The Treasury

Luxurious objects from the era of Sweden as a great power

This is an exhibition full of eye-catching objects, made of precious metals and exotic materials. But the baroque luxury is not only frivolity and splendour, it brings the establishment into focus.

Läckö Castle is the natural choice for this exhibition, since Magnus Gabriel De la Gardie is considered to be the man who brought luxury to Sweden.

The Treasury at Läckö proves that an astonishing amount of the riches of the 17th century are preserved due to the peaceful history of Sweden.

Grape- and nautilius goblets are surrounded by silver dishes and pots. Here you can find the colorful Urbino ‘fajan’ set of Queen Kristina, and miniature portraits of Magnus Gabriel. Amber boxes are glowing next to the De la Gardie turtle set and brittle Venetian glasses.

The Treasury has been implemented by a substantional donation from Sparbanksstiftelsen Lidköping, as well as objects loaned from Nationalmusem. This makes the Treasury at Läckö one of the exhibitions with the largest number of objects of its kind. The display is produced by Nationalmuseum, in cooperation with Läckö Castle Foundation and Statens fastighetsverk/The National Property Board Sweden.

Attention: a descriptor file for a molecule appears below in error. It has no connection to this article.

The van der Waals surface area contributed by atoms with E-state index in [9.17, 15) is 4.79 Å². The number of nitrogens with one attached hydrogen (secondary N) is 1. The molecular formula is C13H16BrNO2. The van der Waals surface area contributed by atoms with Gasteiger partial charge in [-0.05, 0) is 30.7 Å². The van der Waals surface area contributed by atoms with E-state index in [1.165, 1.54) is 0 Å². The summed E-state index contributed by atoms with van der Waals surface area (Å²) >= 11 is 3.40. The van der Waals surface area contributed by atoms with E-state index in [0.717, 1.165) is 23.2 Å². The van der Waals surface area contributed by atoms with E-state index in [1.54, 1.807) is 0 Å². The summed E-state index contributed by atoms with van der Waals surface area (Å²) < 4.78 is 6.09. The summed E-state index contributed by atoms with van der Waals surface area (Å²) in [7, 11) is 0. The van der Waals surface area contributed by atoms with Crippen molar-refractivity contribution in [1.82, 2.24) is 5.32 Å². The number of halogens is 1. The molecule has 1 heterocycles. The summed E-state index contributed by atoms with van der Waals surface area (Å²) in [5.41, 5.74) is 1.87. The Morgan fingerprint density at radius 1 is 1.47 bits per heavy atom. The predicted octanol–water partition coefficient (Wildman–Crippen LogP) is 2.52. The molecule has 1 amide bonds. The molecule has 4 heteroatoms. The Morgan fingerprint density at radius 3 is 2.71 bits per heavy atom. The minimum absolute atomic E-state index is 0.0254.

The Armoury

During Sweden’s age of greatness, hunting was an exclusive form of entertainment for the upper classes. For princes and noblemen, hunting game in the forests was considered useful practice for warfare. Special rooms were furnished in castles and large country houses, where weapons and armour would be displayed for visitors. For gentlemen, hunting weapons were important status symbols that combine advanced technics in firing mechanisms with expensive materials and artistic design.

A substantial array of firearms is on display in the Läckö Castle Armoury. One can see wheel-lock guns richly inlaid with mother of pearl, matchlock muskets with ornamentation carved in walnut, and pistols with stocks of polished ebony and ivory.

This collection was created by the industrialist and diplomat Axel Wallenberg (1874-1963). After his many years abroad, he started to build up his collection par excellence of wheel-lock guns from the 16th and 17th centuries. Amongst other things, Wallenberg acquired several exquisite weapons when the collection beloning to the Duke of Saxe-Weimar was sold in 1927. On two separate occasions, Axel Wallenberg donated large parts of his collection to the Swedish Army Museum. These weapons are displayed to the public for the first time in Läckö Castle.

The exhibition has been made possible through a generous donation from the Ragnar Söderberg Foundation.
The display is presented by Nationalmuseum, in cooperation with Läckö Castle Foundation, Statens fastighetsverk/The National Property Board Sweden and the Swedish Army Museum.